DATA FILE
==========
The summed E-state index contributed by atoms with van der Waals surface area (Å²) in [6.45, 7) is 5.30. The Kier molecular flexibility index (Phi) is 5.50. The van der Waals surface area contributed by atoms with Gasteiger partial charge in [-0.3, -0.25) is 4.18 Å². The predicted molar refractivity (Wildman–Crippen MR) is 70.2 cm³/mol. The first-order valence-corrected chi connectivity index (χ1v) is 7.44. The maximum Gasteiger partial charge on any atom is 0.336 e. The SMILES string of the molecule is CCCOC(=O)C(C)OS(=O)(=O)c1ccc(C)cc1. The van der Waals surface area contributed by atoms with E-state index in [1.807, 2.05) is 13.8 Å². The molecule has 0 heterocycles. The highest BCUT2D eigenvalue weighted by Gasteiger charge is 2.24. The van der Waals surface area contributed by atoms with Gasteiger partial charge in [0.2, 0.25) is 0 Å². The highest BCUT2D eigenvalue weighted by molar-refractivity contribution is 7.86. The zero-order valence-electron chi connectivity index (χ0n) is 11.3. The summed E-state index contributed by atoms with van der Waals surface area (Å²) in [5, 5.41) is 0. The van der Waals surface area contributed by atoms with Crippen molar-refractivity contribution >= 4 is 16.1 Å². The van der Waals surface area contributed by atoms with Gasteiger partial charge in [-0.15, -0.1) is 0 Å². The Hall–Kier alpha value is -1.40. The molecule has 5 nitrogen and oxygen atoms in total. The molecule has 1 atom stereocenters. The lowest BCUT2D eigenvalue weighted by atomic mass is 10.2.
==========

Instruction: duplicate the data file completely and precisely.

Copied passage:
The summed E-state index contributed by atoms with van der Waals surface area (Å²) in [6.45, 7) is 5.30. The Kier molecular flexibility index (Phi) is 5.50. The van der Waals surface area contributed by atoms with Gasteiger partial charge in [-0.3, -0.25) is 4.18 Å². The predicted molar refractivity (Wildman–Crippen MR) is 70.2 cm³/mol. The first-order valence-corrected chi connectivity index (χ1v) is 7.44. The maximum Gasteiger partial charge on any atom is 0.336 e. The SMILES string of the molecule is CCCOC(=O)C(C)OS(=O)(=O)c1ccc(C)cc1. The van der Waals surface area contributed by atoms with E-state index in [1.807, 2.05) is 13.8 Å². The molecule has 0 heterocycles. The highest BCUT2D eigenvalue weighted by Gasteiger charge is 2.24. The van der Waals surface area contributed by atoms with Gasteiger partial charge in [0.2, 0.25) is 0 Å². The highest BCUT2D eigenvalue weighted by molar-refractivity contribution is 7.86. The zero-order valence-electron chi connectivity index (χ0n) is 11.3. The summed E-state index contributed by atoms with van der Waals surface area (Å²) in [5, 5.41) is 0. The van der Waals surface area contributed by atoms with Crippen molar-refractivity contribution >= 4 is 16.1 Å². The van der Waals surface area contributed by atoms with Gasteiger partial charge in [-0.15, -0.1) is 0 Å². The Hall–Kier alpha value is -1.40. The molecule has 5 nitrogen and oxygen atoms in total. The molecule has 1 atom stereocenters. The lowest BCUT2D eigenvalue weighted by atomic mass is 10.2.